Great looking tree, good luck with fruit!

sapote

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Re: Sweet Tart Mango Tree Producing in SoCal
« Reply #5 on: August 05, 2023, 02:16:52 AM »
My young Sweet Tart tree seems to be producing well this year. Walking around the tree I count 40+ fruit egg size or larger. Hopefully, most of them will hold until maturity.


when were the flower bloom? Location in Fountain valley OC? I'm in Burbank and my ST doing well consider it's a small graft branch about thumb size and holding 3 fruits -- 2 about pingpong size and one is tennis ball size. The flowers were in late May and covered with PM but somehow it holds 3 fruits.

Lemon Zest big tree with tons of beautiful handsome flowers but ended up zero fruits, and I mean none :( I will force the flowers not later than April to avoid PM during June glooming in our area.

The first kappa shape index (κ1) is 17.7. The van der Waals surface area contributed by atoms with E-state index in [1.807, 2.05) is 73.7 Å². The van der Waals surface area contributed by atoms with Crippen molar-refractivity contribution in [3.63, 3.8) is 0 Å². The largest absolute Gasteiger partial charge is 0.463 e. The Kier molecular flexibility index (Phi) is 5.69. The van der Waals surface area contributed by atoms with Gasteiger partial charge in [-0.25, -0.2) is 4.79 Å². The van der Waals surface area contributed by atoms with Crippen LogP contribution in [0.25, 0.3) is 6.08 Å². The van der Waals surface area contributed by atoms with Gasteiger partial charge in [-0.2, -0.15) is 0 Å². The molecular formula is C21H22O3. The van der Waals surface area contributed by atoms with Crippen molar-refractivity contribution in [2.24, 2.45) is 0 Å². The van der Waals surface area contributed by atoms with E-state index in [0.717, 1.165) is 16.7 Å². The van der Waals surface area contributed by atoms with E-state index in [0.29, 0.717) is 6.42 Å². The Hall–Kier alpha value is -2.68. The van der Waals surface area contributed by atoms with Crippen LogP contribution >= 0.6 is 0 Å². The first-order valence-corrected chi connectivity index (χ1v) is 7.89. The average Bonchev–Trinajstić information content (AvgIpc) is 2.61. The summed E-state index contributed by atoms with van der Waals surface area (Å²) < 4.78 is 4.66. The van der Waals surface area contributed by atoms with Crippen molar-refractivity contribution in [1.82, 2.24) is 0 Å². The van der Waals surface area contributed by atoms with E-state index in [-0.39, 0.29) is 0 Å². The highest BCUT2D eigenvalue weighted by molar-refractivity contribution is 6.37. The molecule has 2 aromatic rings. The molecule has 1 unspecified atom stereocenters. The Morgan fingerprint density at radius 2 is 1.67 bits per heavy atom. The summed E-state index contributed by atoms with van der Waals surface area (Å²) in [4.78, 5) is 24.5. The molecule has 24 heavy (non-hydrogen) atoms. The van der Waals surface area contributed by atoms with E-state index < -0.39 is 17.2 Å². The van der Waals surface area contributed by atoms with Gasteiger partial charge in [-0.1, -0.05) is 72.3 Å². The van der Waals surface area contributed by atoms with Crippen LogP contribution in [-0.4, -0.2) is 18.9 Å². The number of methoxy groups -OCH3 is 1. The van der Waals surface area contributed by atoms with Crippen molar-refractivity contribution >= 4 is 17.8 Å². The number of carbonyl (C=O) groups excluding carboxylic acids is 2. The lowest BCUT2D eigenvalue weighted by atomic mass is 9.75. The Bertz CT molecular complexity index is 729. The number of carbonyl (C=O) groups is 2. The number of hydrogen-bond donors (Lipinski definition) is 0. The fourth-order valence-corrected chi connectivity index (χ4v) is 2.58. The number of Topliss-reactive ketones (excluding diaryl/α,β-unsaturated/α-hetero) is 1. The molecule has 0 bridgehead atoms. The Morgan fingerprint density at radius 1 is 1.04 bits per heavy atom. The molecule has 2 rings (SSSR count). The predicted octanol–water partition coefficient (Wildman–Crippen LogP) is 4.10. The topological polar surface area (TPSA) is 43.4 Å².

Btw, Sweet tart tastes excellent and I think it's better than LZ (a bit chalky)

Oolie

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Re: Sweet Tart Mango Tree Producing in SoCal
« Reply #6 on: August 06, 2023, 01:24:13 AM »
Looks good Johnny, but the new leaves are showing micro lockout. You could add some sulfur to help lower the pH into a range the tree prefers.

ST does have thin skin and can crack closer to ripe, but splitting early is usually calcium or boron related.

shaneatwell

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Re: Sweet Tart Mango Tree Producing in SoCal
« Reply #7 on: August 06, 2023, 10:59:47 AM »
Check this out. The section in the top middle-right w/o PM is sweet tart. Rest is tim thompsons pineapple. Mid may.



Shane

Johnny Eat Fruit

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Re: Sweet Tart Mango Tree Producing in SoCal
« Reply #8 on: August 06, 2023, 02:18:27 PM »
Looks good Johnny, but the new leaves are showing micro lockout. You could add some sulfur to help lower the pH into a range the tree prefers.

ST does have thin skin and can crack closer to ripe, but splitting early is usually calcium or boron related.